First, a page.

INTRODUCTIONThe US FDA receives funding through the general fund and user fees. Additional funding comes from the regulated industries. Specifically, the drug industry funds FDA through the Prescription Drug User Fee Act (PDUFA), and the medical device industry funds FDA through the Medical Device User Fee Act (MDUFDA). Both acts are considered a success for requiring FDA to improve approval time for drugs and devices. However, decreased approval times have not resulted in more drug and device innovation. In fact, the same number of products are still submitted for approval to FDA. They are just approved more quickly. FDA does not have an incentive to actually increase innovation—its only incentive is to meet its MDUFA and PDUFA approval times to keep its funding flowing. The expense of putting drugs and devices through this system is almost unimaginable. The cost of bringing low- to medium-risk 510(k) medical devices to market averages $31 million, $24 million (75 percent) of which is dedicated solely to attaining FDA approval within an average of about six months. Any significant improvement to the device requires reapplication. For higher-risk medical devices where there may be significant health gains, the costs are about $94 million, $75 million (80 percent) of which is dedicated to attaining FDA approval.Read More »
The Fourth of July is marked by Americans all across the country celebrating our nation’s independence with firework displays and backyard barbecues. And yet, in the 240 years since we declared our independence from Great Britain, we have slowly built up a government bureaucracy that limits the very freedom we celebrate each year. As Thomas Jefferson once wrote, reminding Americans to be just as wary of our own government as we were of the British crown, from which we gave up so much to be separate: “When all government, domestic and foreign, in little as in great things, shall be drawn to Washington as the center of all power, it will render powerless the checks provided of one government on another and will become as venal and oppressive as the government from which we separated.” The absence of self-governance was precisely what ignited a revolution in the American colonies. It wasn’t the taxation of tea that caused Colonial outrage; it was the fact that the favored British company, the East India Company, got a tax break. Americans feel disconnected from the decisions made within the confines of the Washington, D.C., beltway. Most people (three out of four) express this fragmentation by responding negatively to the question of whether the government is on “the right track.Read More »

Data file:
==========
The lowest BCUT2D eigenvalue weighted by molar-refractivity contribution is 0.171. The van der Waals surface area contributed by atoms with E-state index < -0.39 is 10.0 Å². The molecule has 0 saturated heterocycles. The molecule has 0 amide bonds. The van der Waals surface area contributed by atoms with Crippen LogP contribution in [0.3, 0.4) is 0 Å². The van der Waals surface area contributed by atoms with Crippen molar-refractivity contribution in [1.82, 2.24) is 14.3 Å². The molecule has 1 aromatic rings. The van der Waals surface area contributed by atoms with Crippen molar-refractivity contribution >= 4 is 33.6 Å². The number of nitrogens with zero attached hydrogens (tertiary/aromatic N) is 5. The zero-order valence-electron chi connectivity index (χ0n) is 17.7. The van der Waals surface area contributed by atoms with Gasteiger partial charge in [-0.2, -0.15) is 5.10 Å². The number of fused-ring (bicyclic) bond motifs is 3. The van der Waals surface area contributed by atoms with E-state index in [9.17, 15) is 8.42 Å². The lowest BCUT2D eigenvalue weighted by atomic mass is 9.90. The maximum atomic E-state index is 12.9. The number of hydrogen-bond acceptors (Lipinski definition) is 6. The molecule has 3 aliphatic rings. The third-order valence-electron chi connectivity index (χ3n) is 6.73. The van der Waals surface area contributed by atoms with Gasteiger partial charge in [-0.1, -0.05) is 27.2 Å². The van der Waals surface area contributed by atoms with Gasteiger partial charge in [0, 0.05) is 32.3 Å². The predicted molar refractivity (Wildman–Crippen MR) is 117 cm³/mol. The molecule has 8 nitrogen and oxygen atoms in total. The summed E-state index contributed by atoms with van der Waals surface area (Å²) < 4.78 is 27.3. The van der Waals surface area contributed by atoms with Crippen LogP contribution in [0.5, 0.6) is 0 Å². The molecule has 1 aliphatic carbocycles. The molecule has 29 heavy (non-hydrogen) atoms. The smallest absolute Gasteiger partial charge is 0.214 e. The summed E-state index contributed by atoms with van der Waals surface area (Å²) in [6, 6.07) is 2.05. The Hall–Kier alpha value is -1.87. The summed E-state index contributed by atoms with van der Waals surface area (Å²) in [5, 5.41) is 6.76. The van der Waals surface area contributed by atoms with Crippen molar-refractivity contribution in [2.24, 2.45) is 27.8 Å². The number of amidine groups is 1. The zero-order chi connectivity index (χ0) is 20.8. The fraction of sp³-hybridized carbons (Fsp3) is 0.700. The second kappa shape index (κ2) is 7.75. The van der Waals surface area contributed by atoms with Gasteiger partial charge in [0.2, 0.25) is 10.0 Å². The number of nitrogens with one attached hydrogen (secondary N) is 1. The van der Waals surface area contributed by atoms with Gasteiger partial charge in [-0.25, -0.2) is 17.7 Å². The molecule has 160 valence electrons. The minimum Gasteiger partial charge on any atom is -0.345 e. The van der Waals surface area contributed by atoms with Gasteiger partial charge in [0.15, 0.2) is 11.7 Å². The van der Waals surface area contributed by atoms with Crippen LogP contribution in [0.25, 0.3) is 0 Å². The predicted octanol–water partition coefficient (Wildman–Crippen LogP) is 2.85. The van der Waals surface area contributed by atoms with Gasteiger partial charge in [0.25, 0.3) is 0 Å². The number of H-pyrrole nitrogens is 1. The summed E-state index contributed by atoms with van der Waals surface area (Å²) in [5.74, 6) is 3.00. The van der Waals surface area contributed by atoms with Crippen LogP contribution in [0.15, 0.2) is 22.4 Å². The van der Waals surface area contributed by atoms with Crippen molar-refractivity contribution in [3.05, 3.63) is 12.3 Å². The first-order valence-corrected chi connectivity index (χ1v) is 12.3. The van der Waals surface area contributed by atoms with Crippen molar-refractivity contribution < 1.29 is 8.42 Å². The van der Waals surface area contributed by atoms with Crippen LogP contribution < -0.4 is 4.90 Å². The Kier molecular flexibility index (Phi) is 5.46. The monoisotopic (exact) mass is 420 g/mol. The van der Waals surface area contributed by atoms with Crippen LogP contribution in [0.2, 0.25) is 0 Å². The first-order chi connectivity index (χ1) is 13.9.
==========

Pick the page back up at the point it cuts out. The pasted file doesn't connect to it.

How many people does it take to change a lightbulb in England? Depends on what the European Union (EU) says. A priest in Suffolk, England used to hire a man to climb a ladder to change his lightbulbs. That was fine until the European Union Working at Heights Directive banned this activity so that now the priest must spend1,700 pounds (about $2,000). In the next seven years, they added an additional 12,000 regulations (about 1,700 per year). The vast majority of them (only about 1 in 200) have no analysis of the likely impacts. This is problematic as the costs of EU regulations are estimated to be above 70 percent of the costs of all regulation. But relative to the pace of regulations put out by the U.S. federal government, the EU could be viewed as highly restrained. In 2015 alone, the United States put out 3,378 rules (with another 2,234 under consideration). How do we end up with so many regulations, including the ones that may cause a church to close down? The standard answer in economics is "concentrated benefits and dispersed costs." What that means is that there are always groups—whether they are industry groups or activists groups—who gain a lot from an individual regulation, meaning they get the concentrated benefits.Read More »
Is the "Brexit" – the possible departure of the U.K. from the European Union – a major sign of a populist revolt against bureaucracy? It would seem so, and the warnings of potential consequences seem dire. Some argue that if the United Kingdom leaves the EU, then there will be a bureaucratic regulation-fest to make sure that no area currently regulated goes unregulated. But that would be nothing new for those long suffering under the weight of British regulations as ably chronicled in the humorous yet depressing book, "How to Label a Goat: The Silly Rules and Regulations That Are Strangling Britain." Many argue that Britain would be fiscally at risk, yet a recent paper from the Mercatus Center at George Mason University shows that, if we had frozen regulations in the United States at the 1980 level, each person in the nation would be $13,000 richer today. The British government believes that the cost of just the top 100 EU regulations is about $47 billion. If Britain were to leave, someone would actually have to ensure that there wouldn’t be a free-for-all for those who favor regulating everything imaginable.Read More »